No new funds for children in need of spinal surgery -- Reilly
HEALTH Minister James Reilly has admitted that no new funding will be committed to children who are in need of spinal operations.
Dr Reilly has told a leading orthopaedic surgeon who has complained of children languishing on waiting lists that the way resources are used will be examined -- but no money will be handed over.
Pat Kiely, a surgeon in Tallaght Hospital and Our Lady's Hospital for Sick Children in Crumlin, had said he and other staff had offered to operate for free, but that they had been unable to secure hospital theatres and other necessary back-up to go ahead with the procedures.
His comments to the Irish Independent resulted in a meeting with the minister this week, where Dr Reilly said his officials would work to try and improve the efficiencies of services.
The meeting came as Jason Slevin (18), from Roscrea, Co Tipperary, recovered from the first of two major operations for a severe back deformity that has left him in pain for three years. The operation was made possible after a donor came forward to pay for the theatre and other facilities.
He was due to have the procedure done in January but Tallaght Hospital had to stop the operations due to a lack of funding.
Yesterday, Mr Kiely said the meeting with Dr Reilly had been productive and they were now working on a situation to avoid problems in the future.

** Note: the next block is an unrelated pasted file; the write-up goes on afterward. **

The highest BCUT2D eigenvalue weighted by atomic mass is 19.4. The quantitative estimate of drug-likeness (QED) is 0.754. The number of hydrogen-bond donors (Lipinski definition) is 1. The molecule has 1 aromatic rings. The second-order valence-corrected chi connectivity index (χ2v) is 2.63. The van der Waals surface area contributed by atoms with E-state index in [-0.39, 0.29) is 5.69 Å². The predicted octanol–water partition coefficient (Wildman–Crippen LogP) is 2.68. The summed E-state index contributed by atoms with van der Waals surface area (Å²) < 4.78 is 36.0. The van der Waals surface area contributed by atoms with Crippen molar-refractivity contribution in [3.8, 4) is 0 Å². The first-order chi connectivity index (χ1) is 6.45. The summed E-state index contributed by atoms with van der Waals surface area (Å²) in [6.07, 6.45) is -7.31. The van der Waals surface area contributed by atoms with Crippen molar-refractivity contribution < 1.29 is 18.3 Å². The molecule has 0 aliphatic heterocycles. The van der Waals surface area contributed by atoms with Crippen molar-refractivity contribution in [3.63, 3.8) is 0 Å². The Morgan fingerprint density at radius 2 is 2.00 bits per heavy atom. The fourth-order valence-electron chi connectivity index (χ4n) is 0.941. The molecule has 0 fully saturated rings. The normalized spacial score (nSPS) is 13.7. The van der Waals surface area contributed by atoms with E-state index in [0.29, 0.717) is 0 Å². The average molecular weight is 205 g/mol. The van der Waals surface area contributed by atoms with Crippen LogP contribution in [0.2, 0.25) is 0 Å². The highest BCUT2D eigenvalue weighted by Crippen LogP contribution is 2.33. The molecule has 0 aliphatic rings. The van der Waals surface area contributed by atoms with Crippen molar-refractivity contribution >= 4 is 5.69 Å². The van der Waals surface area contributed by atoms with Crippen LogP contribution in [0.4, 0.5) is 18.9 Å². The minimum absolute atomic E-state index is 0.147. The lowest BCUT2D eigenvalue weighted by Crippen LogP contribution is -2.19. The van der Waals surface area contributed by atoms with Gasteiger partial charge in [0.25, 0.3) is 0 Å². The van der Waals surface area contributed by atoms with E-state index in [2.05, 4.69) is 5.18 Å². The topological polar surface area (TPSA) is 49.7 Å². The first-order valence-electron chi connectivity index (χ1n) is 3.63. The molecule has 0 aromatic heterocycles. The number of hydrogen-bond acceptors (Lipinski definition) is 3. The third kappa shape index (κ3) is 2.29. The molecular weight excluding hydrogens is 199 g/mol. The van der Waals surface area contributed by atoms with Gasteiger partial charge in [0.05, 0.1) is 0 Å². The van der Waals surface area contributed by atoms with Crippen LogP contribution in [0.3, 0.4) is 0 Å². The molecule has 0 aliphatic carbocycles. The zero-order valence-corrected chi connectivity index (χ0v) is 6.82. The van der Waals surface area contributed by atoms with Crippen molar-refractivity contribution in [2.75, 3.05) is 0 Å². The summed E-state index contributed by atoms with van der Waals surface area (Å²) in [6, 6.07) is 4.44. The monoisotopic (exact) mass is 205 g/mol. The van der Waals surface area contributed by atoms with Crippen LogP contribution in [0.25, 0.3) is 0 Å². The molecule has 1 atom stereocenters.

"We didn't get promises of extra money but if we examine the processes and show there are extra resources available and we take them, we are getting extra resources.
"There are extra resources in the system that can be claimed and got," he said.
A spokesman for the Department of Health said the idea that more funding was needed was not the case and described the meeting as "very productive" where the underlying difficulty with operating theatre usage was discussed.
Meanwhile, Terena Slevin, Jason's mother, said that her son was in "great form" following his first procedure last weekend.
It is expected that he will be operated on again in July.
If the procedures are successful, Jason's spine will be straighter and he will be better able to sit with less support in his wheelchair.
Ms Slevin said a successful operation would mean he would be out of pain.
"He will be a lot more comfortable in his chair. He will be sitting up straight instead of falling out of it, and able to push himself around.
"Hopefully it will take the pressure off his lung so he will have an awful lot more energy," she said.
Mr Kiely said the operations had been "a success so far".